We need to transcend the language of apocalypse and be extremely optimistic about the planet, without falling for all these dramatic “turning point”, “end of the line”, “we’re melting away” kind of thing. Some of that is very true, but art has intrinsically an alternative way of reading this, and gives an opportunity to liken ecology itself. I’ve been reading a book about ecological thought, and it gave me the confidence that what we are doing at TBA21 is not just playing with life forms, but it’s a way of transcending this very regressed scientific way of looking at things, which is very limiting because it’s always proving what we don’t know. What I want people to feel is that there is a possibility that we can come out of this ecological and economic mess that we are in. With the Academy we want to find a new way of evoking the environment, that should spread like a virus, and a new open minded vision from which we cannot turn back. We need to reach a point where we can’t turn back to these old exploitative practices, like inconsiderate extraction and overconsumption. Art can have a say because it helps us to question reality, like the project we did at dOCUMENTA 13, the Sovereign Forest by Amar Kanwar. a very poetic and beautiful project, but at the same time the most brutal we’ve ever commissioned. Everybody could bring to the artist evidences in all shape and forms about the crimes committed in Odisha by national and international corporations against the ex-agrarian community and the environment. People coming from the most illiterate regions in India identified with what was an incredibly sophisticated art project, and it became a flagship for everybody that had issues in that area. So I think that aligning the Academy to this mission, we can become a home for artists that are transcending the boundaries of art and ecology, that has so many layers, also social.
In the next pictures: the burial of the art treasure in Cocos Island, Costa Rica, to raise money and awareness for the protection of the sharks of the area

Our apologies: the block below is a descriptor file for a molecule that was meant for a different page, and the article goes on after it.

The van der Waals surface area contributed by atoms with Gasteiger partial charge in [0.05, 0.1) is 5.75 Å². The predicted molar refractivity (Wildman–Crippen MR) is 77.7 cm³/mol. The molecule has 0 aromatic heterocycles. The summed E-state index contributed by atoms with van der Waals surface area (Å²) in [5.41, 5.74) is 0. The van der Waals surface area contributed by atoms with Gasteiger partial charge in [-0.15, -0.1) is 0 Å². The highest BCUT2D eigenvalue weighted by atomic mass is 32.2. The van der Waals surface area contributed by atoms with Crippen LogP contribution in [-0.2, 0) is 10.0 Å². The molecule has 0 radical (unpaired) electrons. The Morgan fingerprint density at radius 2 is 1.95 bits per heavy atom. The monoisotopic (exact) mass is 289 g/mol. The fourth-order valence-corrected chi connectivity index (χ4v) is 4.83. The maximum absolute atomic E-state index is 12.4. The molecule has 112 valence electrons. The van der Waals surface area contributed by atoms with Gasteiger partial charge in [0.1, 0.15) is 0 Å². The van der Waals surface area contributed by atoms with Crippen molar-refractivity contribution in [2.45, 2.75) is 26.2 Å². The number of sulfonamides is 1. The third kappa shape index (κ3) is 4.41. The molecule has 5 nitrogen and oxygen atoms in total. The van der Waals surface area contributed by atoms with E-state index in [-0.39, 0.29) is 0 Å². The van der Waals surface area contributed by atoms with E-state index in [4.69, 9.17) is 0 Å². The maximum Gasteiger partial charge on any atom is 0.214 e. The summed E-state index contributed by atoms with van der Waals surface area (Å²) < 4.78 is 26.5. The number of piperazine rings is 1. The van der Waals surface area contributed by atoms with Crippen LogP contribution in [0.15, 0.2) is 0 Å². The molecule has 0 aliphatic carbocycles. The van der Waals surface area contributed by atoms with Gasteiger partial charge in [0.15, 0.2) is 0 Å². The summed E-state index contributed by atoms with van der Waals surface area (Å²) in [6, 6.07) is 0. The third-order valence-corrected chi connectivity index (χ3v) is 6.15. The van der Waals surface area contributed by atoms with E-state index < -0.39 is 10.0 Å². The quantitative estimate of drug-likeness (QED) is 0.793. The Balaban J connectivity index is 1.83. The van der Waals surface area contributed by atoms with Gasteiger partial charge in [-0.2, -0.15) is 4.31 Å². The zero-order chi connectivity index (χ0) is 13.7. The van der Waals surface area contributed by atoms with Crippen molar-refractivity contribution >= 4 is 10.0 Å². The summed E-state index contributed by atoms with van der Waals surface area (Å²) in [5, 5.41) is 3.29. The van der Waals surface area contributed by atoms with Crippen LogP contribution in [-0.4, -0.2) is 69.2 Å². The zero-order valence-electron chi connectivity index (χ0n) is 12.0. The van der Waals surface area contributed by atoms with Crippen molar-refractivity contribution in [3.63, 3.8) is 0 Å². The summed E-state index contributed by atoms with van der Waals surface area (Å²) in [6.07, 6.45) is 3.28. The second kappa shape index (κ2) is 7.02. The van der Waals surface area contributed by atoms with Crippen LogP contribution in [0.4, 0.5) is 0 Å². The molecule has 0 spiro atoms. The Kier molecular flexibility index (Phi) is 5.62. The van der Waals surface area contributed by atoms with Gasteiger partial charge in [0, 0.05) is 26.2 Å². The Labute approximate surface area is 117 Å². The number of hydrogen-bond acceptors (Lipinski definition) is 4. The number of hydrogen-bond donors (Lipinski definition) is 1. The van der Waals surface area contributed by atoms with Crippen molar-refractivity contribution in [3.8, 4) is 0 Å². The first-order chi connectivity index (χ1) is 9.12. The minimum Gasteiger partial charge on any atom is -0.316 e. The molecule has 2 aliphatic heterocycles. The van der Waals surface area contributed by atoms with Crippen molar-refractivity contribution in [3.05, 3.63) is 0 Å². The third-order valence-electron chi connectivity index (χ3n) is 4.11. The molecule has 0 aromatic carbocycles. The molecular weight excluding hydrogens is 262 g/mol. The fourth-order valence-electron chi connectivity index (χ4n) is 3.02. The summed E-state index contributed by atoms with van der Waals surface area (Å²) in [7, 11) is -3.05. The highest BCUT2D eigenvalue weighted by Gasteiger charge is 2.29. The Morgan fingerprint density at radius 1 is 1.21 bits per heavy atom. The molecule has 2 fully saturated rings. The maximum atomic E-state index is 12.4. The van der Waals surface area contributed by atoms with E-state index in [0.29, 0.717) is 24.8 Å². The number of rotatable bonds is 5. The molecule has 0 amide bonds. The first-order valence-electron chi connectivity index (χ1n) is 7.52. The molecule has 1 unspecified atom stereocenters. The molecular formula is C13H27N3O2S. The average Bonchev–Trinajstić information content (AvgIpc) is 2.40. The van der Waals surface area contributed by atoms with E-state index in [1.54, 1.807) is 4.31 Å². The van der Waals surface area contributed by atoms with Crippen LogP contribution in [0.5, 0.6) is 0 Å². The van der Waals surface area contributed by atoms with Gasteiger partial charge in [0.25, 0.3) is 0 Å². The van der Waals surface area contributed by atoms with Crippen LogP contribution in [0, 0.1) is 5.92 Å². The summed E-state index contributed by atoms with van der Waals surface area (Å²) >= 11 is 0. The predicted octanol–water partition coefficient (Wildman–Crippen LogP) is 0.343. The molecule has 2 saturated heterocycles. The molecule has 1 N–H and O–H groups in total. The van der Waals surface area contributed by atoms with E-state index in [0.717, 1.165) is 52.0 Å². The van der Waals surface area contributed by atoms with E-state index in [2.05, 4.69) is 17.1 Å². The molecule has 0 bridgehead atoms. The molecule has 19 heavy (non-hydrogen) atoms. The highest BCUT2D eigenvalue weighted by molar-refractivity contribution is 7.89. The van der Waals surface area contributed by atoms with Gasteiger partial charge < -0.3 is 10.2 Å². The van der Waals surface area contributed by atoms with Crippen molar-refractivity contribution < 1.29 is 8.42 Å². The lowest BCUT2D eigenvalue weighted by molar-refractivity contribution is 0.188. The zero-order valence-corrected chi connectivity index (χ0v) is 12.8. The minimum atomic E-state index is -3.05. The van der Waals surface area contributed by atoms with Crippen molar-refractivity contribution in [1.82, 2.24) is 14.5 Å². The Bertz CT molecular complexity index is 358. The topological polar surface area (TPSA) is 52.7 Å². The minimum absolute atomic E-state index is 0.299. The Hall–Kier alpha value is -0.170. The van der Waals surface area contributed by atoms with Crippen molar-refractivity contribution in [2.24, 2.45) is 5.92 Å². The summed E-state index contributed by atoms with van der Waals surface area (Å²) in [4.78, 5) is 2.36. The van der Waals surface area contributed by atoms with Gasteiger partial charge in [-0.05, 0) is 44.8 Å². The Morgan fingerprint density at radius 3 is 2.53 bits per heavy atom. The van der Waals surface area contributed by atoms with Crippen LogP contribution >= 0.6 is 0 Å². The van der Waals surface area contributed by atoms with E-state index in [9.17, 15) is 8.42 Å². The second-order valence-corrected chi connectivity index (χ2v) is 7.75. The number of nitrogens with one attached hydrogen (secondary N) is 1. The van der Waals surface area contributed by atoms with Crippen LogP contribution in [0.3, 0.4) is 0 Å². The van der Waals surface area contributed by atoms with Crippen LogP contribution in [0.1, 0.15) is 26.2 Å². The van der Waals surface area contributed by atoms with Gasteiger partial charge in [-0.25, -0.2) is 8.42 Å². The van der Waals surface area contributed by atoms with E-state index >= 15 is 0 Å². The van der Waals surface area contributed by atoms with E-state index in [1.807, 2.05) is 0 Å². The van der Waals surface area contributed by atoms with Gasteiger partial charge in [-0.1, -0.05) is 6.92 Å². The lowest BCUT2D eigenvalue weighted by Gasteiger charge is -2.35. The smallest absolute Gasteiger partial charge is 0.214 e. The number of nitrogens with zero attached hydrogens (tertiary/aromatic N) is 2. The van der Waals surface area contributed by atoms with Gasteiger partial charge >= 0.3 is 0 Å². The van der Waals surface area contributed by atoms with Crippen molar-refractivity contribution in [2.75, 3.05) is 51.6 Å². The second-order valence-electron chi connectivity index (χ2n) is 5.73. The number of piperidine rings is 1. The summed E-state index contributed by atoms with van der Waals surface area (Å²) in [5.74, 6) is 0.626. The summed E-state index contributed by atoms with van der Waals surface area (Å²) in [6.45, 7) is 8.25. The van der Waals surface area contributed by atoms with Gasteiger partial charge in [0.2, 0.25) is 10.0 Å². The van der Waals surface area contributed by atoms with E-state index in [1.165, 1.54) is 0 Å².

Which expedition was particularly effective, and how did it unravel?
I would say that the expedition so far more complete, was the one to Cocos Island, a place famous for its pirates and the numerous treasures that were documented to be buried during the age of the Conquistadores. The myths and the legends about the pirates all started to make sense in contrast to what is happening today with illegal fishing, the massacres of the shark population. We had the idea to bury an art treasure to bring back the attention to what is the real treasure: the ocean. A lot of young artists donated us their works, like Julien Charriere, but also big names like Olafur Eliasson, Marina Abramovic, Ed Ruscha, Raymond Pettibon, Doug Aitken, Laurence Weiner and many digital artists. It was amazing packing all of these incredible works and taking them to the most impossible location, where people would never find them, certainly not by accident. One of the reasons why many of the treasures buried in Cocos Island were never found is because it is full of landslides: apparently the island moves of 5 centimetres a year. So even when somebody found a map with X marks on it, the spot could have moved of meters. We have recorded the GPS coordinates of the buried treasure, and sold them in an encrypted form to a collector giving the potential treasure hunter the possibility to unravel the clue, decoding the coordinates. But even then, how would you go to reclaim your treasure when Cocos Island is a UNESCO protected area? How would you treat these laws? A Mexican collector was interested because he said to know how to bribe an official. This opened up a lot of contemporary questions about conservation, plus we raised the money to start a project to study the sharks around the islands in cooperation with the local authorities. They were very happy of this creative solution, that was not a 50k check by a watch company that wants to have a handshake with the minister. The island receives many generous donations, but none of them brought as much media attention to the island, their issues, and the issues of the sharks. The media keeps on talking about those 5 shark attacks per year, but we’re way more dangerous to the sharks. I came to realise that if you tell people how many sharks we kill every year, which is 100.000.000, they go “But that’s good, isn’t it?”. If you ask a marine biologist, he tells you that everybody would like a shark in their reef, because as top predators they keep the balance of the ecosystem, getting rid of anything that is injured, sick or mutated. When you see a shark, you understand that it is a healthy part of the coastline, not overfished.